The Minneapolis school district’s contract with the teachers union is one of the largest (in terms of pages) in the country. It contains language that commits the district to collaborate with the union on many issues that should not be subject to negotiations. To its credit the teachers union has achieved its contract goals and the district has subjected normal management prerogatives to a joint committee or arbitration. This kind of agreement would be fine if it achieved the goal of great student outcomes for all of our children. But it has not, in spite of having the highest salaries for teachers on average in the state, Minneapolis has one of the largest achievement gaps in the nation for African American and other students of color. When issues are decided by a vaguely defined joint committee, the implication is that no one is in charge or accountable. That is why African American children in Minneapolis are failing and these business as usual work rules and hundred page contracts have not served our students to a level of academic excellence.

The current chair of the school board has stated publically that he will not apologize for collaboration with the union on this contract. I agree: he should not apologize. However he should recognize that by collaborating only with the union and not engaging the parents of the 16 high priority schools on any level, he ignored a very important group of constituents. While Director Monserrate exhibits considerable promise as chair of the board he has failed our children if he supports this deal.

How long should the African American community wait for children to achieve academic proficiency that will lead to high school graduation and either college or post-secondary training? The district touts its goal of “every child college ready,” but graduates less than fifty percent of African American students. In reality they are condemning our students that fail to graduate to a lifetime of poverty and or prison. The pipeline from failing to graduate to prison is well known to MPS and to this board. How many more African American students will they leave behind because they are unwilling to make bold changes that they know will improve student success.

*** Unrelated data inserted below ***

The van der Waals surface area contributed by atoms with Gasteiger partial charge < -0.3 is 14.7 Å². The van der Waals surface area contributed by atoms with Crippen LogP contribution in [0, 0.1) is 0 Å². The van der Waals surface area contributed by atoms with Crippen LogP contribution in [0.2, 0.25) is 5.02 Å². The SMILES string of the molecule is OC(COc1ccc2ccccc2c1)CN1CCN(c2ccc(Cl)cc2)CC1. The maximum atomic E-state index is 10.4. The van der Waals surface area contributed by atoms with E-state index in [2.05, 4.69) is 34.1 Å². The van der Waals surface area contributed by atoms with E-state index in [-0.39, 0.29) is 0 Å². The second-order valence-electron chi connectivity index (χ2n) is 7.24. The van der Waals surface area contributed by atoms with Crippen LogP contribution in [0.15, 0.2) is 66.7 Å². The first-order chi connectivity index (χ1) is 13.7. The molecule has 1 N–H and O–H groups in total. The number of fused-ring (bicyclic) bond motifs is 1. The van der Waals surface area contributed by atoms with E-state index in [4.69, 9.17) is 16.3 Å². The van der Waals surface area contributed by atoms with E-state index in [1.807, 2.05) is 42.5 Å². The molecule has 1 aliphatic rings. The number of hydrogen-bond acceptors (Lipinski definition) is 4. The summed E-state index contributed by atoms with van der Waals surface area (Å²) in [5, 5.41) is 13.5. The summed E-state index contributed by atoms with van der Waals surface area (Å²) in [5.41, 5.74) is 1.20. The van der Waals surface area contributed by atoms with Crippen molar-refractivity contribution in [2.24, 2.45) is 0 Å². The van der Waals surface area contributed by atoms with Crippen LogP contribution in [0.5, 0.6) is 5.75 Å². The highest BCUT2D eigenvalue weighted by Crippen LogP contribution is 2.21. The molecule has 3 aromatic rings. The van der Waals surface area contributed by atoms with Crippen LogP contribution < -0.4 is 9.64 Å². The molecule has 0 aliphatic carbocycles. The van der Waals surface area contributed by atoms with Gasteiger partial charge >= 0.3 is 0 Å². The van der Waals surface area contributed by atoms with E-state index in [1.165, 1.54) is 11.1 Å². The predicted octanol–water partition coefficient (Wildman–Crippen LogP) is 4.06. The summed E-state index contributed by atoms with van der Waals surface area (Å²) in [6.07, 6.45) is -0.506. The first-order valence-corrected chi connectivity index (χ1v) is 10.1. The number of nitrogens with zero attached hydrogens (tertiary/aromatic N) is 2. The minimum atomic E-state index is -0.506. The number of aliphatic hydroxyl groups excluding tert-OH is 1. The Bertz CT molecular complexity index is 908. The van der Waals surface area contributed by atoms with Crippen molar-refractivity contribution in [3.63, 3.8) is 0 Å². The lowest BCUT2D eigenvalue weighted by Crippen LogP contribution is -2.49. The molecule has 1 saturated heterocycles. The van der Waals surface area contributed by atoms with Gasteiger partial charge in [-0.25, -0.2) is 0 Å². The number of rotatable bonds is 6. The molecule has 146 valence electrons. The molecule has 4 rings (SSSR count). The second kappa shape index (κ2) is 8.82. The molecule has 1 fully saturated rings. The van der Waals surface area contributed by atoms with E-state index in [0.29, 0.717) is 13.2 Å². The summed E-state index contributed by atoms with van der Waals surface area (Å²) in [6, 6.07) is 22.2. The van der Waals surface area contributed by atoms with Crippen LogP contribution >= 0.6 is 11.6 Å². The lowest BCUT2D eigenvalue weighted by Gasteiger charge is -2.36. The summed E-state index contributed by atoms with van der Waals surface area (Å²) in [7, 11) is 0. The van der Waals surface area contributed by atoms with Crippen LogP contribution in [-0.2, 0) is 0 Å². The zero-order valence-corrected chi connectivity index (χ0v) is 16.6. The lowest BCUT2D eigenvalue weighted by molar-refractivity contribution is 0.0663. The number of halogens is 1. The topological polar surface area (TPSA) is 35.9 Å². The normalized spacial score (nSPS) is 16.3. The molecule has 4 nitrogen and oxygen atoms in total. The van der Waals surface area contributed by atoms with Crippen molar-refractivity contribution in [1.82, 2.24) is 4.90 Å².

It is one thing for the board and administration to know what it takes to accelerate student achievement for all students of color. It is another when they have neither the courage nor the fortitude to make the bold changes necessary to achieve it. That is why those of us who developed and promote the Contract for Student Achievement are disappointed with this deal. That is why we are asking that this contract be rejected and they go back to the table and achieve a contract proposal that accelerates the growth and achievement of our students.

We recommend that the district propose the same number of instructional days for these 16 schools that Harvest Prep students receive. That would be 35 more instructional days. We also demand that the district and the board take control of these 16 schools that are totally failing our students and hold the principals, teachers, staffs and families accountable for ending the achievement gap. They can do this by granting guaranteed stability in the instructional staff by requiring a minimum of a three year commitment to the school site by all the teachers selected. They should commit to placing the best teachers in the district in these sixteen schools and pay them well for their three-year commitment, longer school year and bonuses for accelerating student achievement.

We also challenge this board that so often speaks about parent engagement to ask the parents at these 16 schools their preference for the shorter or longer school year and teacher stability as called for initially or the mushy deal currently on the table. In other words broaden their collaboration to those parents and students most affected by their decision.

Finally, this board can show its real commitment to bold changes by rejecting the current proposal. It can demonstrate its responsibility to end the achievement gap. This is no longer a new board. This board owns the achievement gap and must be held accountable for ending it. We cannot afford tinkering around the edges of change we must make bold changes that is evidenced based and has demonstrated it can make a huge difference in our students education. If the board really believes this proposal advances student achievement then allow those board members with children to place them in one of these 16 schools, which they are so willing to impose on our children. But beyond that,  if this experiment fails will they admit failure and step down to  allow bold changes with a real sense of urgency to occur in these sixteen schools that are so desperately in need of change, dynamic leadership and  accountability.